PostgreSQL Weekly News - September 12, 2021

Posted on 2021-09-13 by PWN

PostgreSQL Weekly News - September 12, 2021

PostgreSQL Product News

pg_dumpbinary 2.5, a program used to dump a PostgreSQL database in binary format, released.

pgBadger v11.6, a PostgreSQL log analyzer and graph tool written in Perl, released.

[pgagroal 1.3.0, a high-performance protocol-native connection pool for PostgreSQL, released

PostgreSQL Jobs for September

PostgreSQL in the News

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Applied Patches

Michaël Paquier pushed:

Peter Eisentraut pushed:

Fujii Masao pushed:

  • Fix typo in comments. Author: Hou Zhijie Discussion:

  • postgres_fdw: Allow application_name of remote connection to be set via GUC. This commit adds postgres_fdw.application_name GUC which specifies a value for application_name configuration parameter used when postgres_fdw establishes a connection to a foreign server. This GUC setting always overrides application_name option of the foreign server object. This GUC is useful when we want to specify our own application_name per remote connection. Previously application_name of a remote connection could be set basically only via options of a server object. But which meant that every session connecting to the same foreign server basically should use the same application_name. Also if we want to change the setting, we had to execute "ALTER SERVER ... OPTIONS ..." command. It was inconvenient. Author: Hayato Kuroda Reviewed-by: Masahiro Ikeda, Fujii Masao Discussion:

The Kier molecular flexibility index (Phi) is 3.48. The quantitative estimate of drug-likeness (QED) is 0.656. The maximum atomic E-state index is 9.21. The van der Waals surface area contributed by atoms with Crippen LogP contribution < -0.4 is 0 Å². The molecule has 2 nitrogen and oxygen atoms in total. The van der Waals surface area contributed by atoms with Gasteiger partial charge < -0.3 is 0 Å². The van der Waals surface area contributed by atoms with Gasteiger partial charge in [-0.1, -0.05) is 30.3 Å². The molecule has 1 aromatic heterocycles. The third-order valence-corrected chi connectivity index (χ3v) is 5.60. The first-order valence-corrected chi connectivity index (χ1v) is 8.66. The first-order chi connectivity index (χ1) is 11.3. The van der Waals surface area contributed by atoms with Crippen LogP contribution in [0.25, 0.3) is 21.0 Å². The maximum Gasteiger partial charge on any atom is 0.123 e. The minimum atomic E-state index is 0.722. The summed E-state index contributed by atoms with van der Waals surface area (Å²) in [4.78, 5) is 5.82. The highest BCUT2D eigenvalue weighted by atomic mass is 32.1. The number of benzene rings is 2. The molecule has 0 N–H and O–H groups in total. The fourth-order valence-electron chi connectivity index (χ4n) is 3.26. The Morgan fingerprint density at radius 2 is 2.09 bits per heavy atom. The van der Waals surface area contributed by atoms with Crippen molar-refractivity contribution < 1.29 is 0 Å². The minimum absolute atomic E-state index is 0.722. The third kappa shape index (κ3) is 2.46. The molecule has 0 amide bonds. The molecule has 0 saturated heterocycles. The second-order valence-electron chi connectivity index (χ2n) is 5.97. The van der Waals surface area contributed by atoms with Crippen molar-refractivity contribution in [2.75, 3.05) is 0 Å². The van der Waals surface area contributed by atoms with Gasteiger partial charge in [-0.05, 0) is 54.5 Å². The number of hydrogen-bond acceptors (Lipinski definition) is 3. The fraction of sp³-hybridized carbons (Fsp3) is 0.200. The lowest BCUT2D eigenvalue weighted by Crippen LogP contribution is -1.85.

• postgres_fdw: Revert unstable tests for postgres_fdw.application_name. Commit 449ab63505 added the tests that check that postgres_fdw.application_name GUC works as expected. But they were unstable and caused some buildfarm members to report the failure. This commit reverts those unstable tests. Reported-by: Tom Lane as per buildfarm Discussion: